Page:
Traditional government funding strategies, by themselves, won’t be adequate to support U.S. space ambitions, said Howard McCurdy, a space historian at American University. “The [older] financial options certainly aren’t viable; they aren’t going to do it on a Project Apollo model.”

But even a trouble-free demonstration flight isn’t likely to usher in a booming era of smaller, inexpensive rockets—something Mr. Musk and other commercial-space champions once considered inevitable.

“Elon Musk opened the door to making space deals acceptable,” said Carissa Christensen, chief executive of consulting firm Bryce Space and Technology.

Venture capitalists and entrepreneurs have spawned scores of such startups world-wide. But even before the coronavirus pandemic, only a handful of the new generation of rocket companies appeared to be gaining significant traction. Now, the contagion is creating formidable additional hurdles. With a few prominent exceptions——including Rocket Lab of New Zealand; Virgin Orbit, founded by Richard Branson; and Blue Origin LLC, run by Amazon.com Inc. founder Jeff Bezos—the specter of the virus has eroded financing and marketing prospects for many proposed projects.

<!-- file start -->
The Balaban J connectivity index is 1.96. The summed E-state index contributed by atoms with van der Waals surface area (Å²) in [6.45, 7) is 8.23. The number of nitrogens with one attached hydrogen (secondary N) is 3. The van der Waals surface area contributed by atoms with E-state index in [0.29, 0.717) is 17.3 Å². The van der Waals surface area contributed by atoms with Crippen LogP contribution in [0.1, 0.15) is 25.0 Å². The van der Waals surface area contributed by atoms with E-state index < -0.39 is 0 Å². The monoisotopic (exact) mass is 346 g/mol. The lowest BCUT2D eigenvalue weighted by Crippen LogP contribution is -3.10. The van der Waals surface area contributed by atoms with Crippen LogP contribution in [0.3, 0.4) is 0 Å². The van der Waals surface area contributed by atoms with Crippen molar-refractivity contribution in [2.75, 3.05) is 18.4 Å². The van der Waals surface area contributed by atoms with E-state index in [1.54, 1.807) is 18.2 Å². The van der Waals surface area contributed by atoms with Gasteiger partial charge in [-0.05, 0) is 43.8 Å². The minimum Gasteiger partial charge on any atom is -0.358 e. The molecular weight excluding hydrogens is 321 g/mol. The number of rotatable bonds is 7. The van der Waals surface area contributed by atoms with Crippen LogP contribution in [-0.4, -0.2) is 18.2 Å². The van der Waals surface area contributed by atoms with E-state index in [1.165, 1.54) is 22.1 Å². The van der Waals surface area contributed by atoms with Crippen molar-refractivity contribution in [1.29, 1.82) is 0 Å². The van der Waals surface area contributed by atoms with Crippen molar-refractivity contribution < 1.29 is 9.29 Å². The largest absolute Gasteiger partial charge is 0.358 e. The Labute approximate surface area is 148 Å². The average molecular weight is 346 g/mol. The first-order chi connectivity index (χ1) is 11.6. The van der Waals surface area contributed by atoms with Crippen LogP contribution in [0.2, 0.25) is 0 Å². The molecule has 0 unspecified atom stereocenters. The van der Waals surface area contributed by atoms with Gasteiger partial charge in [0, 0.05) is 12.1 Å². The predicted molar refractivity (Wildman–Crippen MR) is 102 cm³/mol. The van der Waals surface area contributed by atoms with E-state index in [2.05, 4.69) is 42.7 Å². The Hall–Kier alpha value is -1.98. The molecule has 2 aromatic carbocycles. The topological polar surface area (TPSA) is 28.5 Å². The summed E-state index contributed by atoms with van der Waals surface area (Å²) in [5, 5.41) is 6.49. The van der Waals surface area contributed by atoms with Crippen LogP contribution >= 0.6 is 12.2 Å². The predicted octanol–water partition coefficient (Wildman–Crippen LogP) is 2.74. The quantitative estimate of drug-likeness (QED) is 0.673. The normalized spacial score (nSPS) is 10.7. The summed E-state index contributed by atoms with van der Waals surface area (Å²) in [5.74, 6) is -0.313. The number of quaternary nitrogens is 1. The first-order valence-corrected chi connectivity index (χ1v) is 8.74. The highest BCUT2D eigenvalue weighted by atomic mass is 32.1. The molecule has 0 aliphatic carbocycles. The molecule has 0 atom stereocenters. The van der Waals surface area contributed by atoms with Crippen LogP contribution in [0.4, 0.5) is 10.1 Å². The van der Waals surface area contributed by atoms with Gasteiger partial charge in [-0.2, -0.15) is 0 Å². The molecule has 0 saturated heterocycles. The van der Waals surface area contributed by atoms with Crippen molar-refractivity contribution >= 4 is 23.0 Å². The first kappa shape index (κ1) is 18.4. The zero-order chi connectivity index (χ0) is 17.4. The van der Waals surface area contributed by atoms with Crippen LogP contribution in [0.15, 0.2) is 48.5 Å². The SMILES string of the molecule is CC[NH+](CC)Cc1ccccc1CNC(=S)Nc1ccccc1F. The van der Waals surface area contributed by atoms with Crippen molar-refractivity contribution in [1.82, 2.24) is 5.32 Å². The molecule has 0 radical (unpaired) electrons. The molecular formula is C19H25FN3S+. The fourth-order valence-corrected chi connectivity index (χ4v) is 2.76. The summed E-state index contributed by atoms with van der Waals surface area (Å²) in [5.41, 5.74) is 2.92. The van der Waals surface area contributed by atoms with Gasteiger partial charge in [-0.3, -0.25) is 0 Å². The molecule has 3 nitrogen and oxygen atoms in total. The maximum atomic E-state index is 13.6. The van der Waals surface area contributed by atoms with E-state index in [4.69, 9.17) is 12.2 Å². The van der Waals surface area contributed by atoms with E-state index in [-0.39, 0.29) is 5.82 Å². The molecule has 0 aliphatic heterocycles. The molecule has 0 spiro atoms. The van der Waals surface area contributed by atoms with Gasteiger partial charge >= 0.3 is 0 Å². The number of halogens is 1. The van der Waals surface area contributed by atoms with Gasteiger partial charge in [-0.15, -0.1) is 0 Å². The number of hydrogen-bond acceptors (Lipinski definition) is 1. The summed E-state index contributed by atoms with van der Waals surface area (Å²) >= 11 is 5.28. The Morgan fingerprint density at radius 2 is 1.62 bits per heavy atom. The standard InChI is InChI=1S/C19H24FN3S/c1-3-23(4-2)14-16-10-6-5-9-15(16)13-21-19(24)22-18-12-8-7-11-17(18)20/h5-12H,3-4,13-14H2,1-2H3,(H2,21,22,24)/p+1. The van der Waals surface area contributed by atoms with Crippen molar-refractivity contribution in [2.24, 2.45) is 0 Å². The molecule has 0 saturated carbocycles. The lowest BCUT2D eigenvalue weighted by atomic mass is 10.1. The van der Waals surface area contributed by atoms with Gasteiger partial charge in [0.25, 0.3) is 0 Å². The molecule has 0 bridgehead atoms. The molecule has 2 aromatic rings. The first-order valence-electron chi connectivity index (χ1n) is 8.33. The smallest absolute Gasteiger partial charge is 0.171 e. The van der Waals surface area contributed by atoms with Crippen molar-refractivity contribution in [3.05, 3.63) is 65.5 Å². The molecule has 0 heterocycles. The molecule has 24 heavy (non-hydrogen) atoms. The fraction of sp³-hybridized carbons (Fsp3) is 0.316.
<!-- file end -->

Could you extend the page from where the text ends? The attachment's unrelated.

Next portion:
SpaceX operations, designated essential by authorities, have been largely uninterrupted by the pandemic. Many facilities have remained at least partly staffed, contrary to the recent turmoil surrounding moves to restart production at the Northern California factory of Mr. Musk’s electric-car company, Tesla Inc. The safety of the Dragon capsule and its crew depend on a host of complex, interrelated features—from autonomous docking to life-support systems—working in precise sequence on the first try, Mr. McCurdy said. The Russian space agency has achieved a formidable safety record carrying people to space, thanks to its long and steady history of launches.

Beyond the expected financial and strategic gains for the U.S. and its aerospace industry, many space professionals tend to describe the coming flight in grand terms. They focus on broader, more-intangible goals associated with rocketing humans outside the atmosphere. Launching satellites or robotic rovers is one thing, but little generates as much pride as human spaceflight.

Doug Hurley, a veteran NASA astronaut who flew on the final space-shuttle mission and is to be commander on the coming SpaceX launch, told a White House space-policy group earlier this month that the reality of what is about to happen has yet to sink in: “In some ways, it’s really hard to believe we’re going to launch.”